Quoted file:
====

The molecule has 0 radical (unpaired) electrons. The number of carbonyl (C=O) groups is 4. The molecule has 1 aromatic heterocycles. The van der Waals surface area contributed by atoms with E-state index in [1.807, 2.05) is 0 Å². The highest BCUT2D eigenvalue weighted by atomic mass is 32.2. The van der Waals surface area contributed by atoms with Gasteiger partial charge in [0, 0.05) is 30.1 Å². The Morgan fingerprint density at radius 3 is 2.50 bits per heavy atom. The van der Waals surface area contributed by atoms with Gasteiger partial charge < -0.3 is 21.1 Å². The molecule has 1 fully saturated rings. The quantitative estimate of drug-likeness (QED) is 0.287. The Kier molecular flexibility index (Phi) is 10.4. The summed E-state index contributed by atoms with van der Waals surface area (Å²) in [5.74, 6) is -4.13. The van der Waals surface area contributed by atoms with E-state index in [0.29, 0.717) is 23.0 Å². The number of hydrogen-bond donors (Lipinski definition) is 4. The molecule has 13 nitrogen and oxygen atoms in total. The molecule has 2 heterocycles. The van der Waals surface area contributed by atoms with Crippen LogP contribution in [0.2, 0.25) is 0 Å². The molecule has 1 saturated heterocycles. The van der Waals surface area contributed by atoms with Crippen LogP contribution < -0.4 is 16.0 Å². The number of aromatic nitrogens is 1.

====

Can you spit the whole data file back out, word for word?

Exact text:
The molecule has 0 radical (unpaired) electrons. The number of carbonyl (C=O) groups is 4. The molecule has 1 aromatic heterocycles. The van der Waals surface area contributed by atoms with E-state index in [1.807, 2.05) is 0 Å². The highest BCUT2D eigenvalue weighted by atomic mass is 32.2. The van der Waals surface area contributed by atoms with Gasteiger partial charge in [0, 0.05) is 30.1 Å². The Morgan fingerprint density at radius 3 is 2.50 bits per heavy atom. The van der Waals surface area contributed by atoms with Gasteiger partial charge < -0.3 is 21.1 Å². The molecule has 1 fully saturated rings. The quantitative estimate of drug-likeness (QED) is 0.287. The Kier molecular flexibility index (Phi) is 10.4. The summed E-state index contributed by atoms with van der Waals surface area (Å²) in [5.74, 6) is -4.13. The van der Waals surface area contributed by atoms with E-state index in [0.29, 0.717) is 23.0 Å². The number of hydrogen-bond donors (Lipinski definition) is 4. The molecule has 13 nitrogen and oxygen atoms in total. The molecule has 2 heterocycles. The van der Waals surface area contributed by atoms with Crippen LogP contribution in [0.2, 0.25) is 0 Å². The molecule has 1 saturated heterocycles. The van der Waals surface area contributed by atoms with Crippen LogP contribution < -0.4 is 16.0 Å². The number of aromatic nitrogens is 1.